The practical effect of this resolution would be to prevent state law enforcement agencies from collecting certain types of surveillance data without first obtaining a warrant. The data in question can be gathered through drones, facial recognition software, automatic license plate readers and even “smart meters” that measure home energy use.

If the resolution ends up changing the Michigan Constitution, it would likely interrupt a significant portion of federal surveillance, which relies heavily on information drawn from state law enforcement agencies. It could forbid state agencies from assisting warrantless federal surveillance activities. The change would also prevent state prosecutors from using federal surveillance data that had been gathered without a warrant. This means that even if federal courts approve warrantless surveillance by federal agencies such as the NSA, Michigan law enforcement officers and prosecutors would not be able to use data gathered during that surveillance against Michiganders.

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The Legislature should lose no time in passing House Joint Resolution C. The presumption of innocence and the right to privacy are eroded when technologies that citizens use in increasing numbers to improve their lives are left unprotected and even used against them.

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Central Academy Excels on High School Report Card

Ann Arbor charter builds cultural awareness, character

At Central Academy poverty represents an unusually large challenge for an Ann Arbor school, but it in no way constitutes an excuse.

Success at Central Academy, one of Michigan’s longest-standing charter schools, follows an intentional focus on breaking down barriers built by poverty and different cultural mores. This focus reflects the passion and expertise of the school’s long-time leader, Dr. Luay Shalabi, the 2015 Michigan Charter School Administrator of the Year.

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In the 1990s members of the area’s Issa family approached Shalabi, seeking a way to serve students of Middle Eastern origin whose needs were not being met in the conventional school system. Shalabi left a job in the Dearborn Public Schools and brought his advanced bilingual education training into the public charter space, where he could help build a unique program and school environment.

Noting that many school systems struggle to empathize with the challenges of poverty and to promote awareness of cultural disparities, Shalabi makes these a focus of professional development. “The student in poverty comes to school with baggage,” he says. “It’s up to the teacher to see what’s on the child’s mind. You just need to give them a listening ear, to move beyond the symptoms so they can reach the student and truly help them learn.”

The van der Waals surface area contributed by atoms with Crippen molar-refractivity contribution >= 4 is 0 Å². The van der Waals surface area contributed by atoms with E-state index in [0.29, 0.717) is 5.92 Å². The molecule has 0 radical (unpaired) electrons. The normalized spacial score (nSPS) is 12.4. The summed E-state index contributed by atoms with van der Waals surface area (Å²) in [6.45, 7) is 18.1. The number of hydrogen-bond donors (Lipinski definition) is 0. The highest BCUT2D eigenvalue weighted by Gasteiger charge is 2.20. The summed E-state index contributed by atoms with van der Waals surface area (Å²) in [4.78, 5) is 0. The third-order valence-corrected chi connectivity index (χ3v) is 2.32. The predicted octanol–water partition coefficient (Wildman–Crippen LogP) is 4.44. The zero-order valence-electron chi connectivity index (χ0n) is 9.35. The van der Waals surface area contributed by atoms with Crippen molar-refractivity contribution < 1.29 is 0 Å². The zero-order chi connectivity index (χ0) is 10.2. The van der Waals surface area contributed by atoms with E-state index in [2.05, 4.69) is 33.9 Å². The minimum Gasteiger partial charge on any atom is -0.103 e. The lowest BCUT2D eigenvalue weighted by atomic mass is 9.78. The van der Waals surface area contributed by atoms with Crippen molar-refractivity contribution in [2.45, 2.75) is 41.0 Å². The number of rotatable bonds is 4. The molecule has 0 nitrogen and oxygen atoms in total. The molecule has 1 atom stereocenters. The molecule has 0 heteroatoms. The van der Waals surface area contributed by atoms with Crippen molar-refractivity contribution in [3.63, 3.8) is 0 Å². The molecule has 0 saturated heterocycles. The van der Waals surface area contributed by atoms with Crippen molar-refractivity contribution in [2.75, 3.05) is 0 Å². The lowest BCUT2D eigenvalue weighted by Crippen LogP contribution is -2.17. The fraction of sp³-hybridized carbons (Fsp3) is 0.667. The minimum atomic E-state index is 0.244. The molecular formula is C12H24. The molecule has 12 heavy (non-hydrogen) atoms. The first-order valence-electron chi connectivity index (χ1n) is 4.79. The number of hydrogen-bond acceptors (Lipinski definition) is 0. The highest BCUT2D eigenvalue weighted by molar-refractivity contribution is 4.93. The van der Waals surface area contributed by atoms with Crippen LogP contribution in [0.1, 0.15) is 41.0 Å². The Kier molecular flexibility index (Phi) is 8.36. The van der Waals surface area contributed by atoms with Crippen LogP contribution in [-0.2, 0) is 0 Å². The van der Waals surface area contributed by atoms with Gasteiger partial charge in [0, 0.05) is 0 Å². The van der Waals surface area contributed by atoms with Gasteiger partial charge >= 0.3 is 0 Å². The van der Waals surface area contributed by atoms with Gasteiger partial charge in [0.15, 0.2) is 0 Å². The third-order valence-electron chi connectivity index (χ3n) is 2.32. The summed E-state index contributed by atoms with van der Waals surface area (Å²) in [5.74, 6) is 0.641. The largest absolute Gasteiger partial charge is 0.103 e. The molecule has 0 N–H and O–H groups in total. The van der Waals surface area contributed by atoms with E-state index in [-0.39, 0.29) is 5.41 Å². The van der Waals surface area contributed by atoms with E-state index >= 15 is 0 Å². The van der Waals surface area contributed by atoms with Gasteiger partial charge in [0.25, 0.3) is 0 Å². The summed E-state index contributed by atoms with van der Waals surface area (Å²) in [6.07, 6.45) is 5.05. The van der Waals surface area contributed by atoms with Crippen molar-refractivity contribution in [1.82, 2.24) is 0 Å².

Those students who start early into the charter program, he says, are best able to bridge the cultural gaps, to achieve a healthy balance of embracing what’s distinctive about their family backgrounds while respecting what’s different about those around them. A popular annual highlight at Central Academy is the schoolwide Multicultural Day where each grade adopts a different country and gives a presentation that includes elaborate art projects and demonstrations.

Cultural awareness is complemented by a strong emphasis on different character traits each month, like responsibility, commitment, cooperation and integrity. Students are required to wear school uniforms.

Thirteen different native languages are spoken among Central Academy students. One practice cited as a key to success is each classroom’s focus on mastering not only specific content but also vital English language objectives. The learning deficit most students must overcome doesn’t usually manifest itself in everyday conversation. They tend to have a much better grasp of social English than the language skills needed to advance in their academic careers.

Many students persist at the school from the elementary grades through to high school graduation. And more than 95 percent of Central Academy graduates go on to college. A number of alumni have earned advanced degrees, becoming lawyers and physicians.

Like Ann Arbor’s three top-flight traditional high schools, Central Academy receives an A on the Mackinac Center’s Context and Performance Report Card, which adjusts multiple years of test scores for student poverty rates. Central Academy’s poverty rate not only is far higher than the nearby conventional schools, but it also does a superior job surpassing expectations. Shalabi’s school finished third statewide among high schools with open admission requirements, behind two other charters.

The high poverty rates controlled for in Mackinac’s report card analysis don’t take into account dozens of refugee and other immigrant students enrolled since 2015. Many come from places like Syria and Yemen, where violent chaos and dislocation have left them years behind in formal schooling. Shalabi believes adequately addressing these students’ unique challenges will require added flexibility in state funding and accountability policies.

Shalabi’s face beams when he shows off the mural students painted, highlighting how much they have absorbed his oft-repeated message: “The choices you make today shape your world tomorrow.”

The for-profit service provider Global Education Excellence grew out of Central Academy to partner with a dozen different charters today, all but one of them operating in Michigan. GEE’s offices adjoin the elementary wing of the school’s Ann Arbor campus. Central Academy is authorized by Central Michigan University.